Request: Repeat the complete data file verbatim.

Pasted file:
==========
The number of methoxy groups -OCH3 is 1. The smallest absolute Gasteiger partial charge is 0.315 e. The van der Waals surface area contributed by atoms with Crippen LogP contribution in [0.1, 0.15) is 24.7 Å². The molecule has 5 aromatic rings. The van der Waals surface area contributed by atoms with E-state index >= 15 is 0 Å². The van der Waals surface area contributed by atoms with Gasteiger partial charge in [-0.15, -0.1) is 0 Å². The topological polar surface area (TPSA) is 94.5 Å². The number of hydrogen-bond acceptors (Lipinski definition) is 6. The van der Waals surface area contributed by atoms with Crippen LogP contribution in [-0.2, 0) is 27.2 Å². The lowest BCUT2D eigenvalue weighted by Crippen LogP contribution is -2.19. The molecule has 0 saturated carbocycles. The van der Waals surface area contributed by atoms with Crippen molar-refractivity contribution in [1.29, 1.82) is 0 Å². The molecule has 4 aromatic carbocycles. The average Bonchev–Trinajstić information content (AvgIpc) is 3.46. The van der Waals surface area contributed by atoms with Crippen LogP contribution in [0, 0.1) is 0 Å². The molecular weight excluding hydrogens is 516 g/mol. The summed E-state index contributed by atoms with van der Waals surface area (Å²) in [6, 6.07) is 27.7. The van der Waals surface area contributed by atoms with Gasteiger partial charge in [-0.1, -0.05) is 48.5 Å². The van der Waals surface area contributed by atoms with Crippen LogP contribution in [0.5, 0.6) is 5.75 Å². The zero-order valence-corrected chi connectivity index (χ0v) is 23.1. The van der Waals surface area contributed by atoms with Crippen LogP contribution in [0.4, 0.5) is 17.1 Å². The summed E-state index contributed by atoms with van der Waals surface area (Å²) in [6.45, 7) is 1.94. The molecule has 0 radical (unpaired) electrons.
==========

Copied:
The number of methoxy groups -OCH3 is 1. The smallest absolute Gasteiger partial charge is 0.315 e. The van der Waals surface area contributed by atoms with Crippen LogP contribution in [0.1, 0.15) is 24.7 Å². The molecule has 5 aromatic rings. The van der Waals surface area contributed by atoms with E-state index >= 15 is 0 Å². The van der Waals surface area contributed by atoms with Gasteiger partial charge in [-0.15, -0.1) is 0 Å². The topological polar surface area (TPSA) is 94.5 Å². The number of hydrogen-bond acceptors (Lipinski definition) is 6. The van der Waals surface area contributed by atoms with Crippen LogP contribution in [-0.2, 0) is 27.2 Å². The lowest BCUT2D eigenvalue weighted by Crippen LogP contribution is -2.19. The molecule has 0 saturated carbocycles. The van der Waals surface area contributed by atoms with Crippen molar-refractivity contribution in [1.29, 1.82) is 0 Å². The molecule has 4 aromatic carbocycles. The average Bonchev–Trinajstić information content (AvgIpc) is 3.46. The van der Waals surface area contributed by atoms with Crippen LogP contribution in [0, 0.1) is 0 Å². The molecular weight excluding hydrogens is 516 g/mol. The summed E-state index contributed by atoms with van der Waals surface area (Å²) in [6, 6.07) is 27.7. The van der Waals surface area contributed by atoms with Gasteiger partial charge in [-0.1, -0.05) is 48.5 Å². The van der Waals surface area contributed by atoms with Crippen LogP contribution in [0.5, 0.6) is 5.75 Å². The zero-order valence-corrected chi connectivity index (χ0v) is 23.1. The van der Waals surface area contributed by atoms with Crippen LogP contribution in [0.4, 0.5) is 17.1 Å². The summed E-state index contributed by atoms with van der Waals surface area (Å²) in [6.45, 7) is 1.94. The molecule has 0 radical (unpaired) electrons.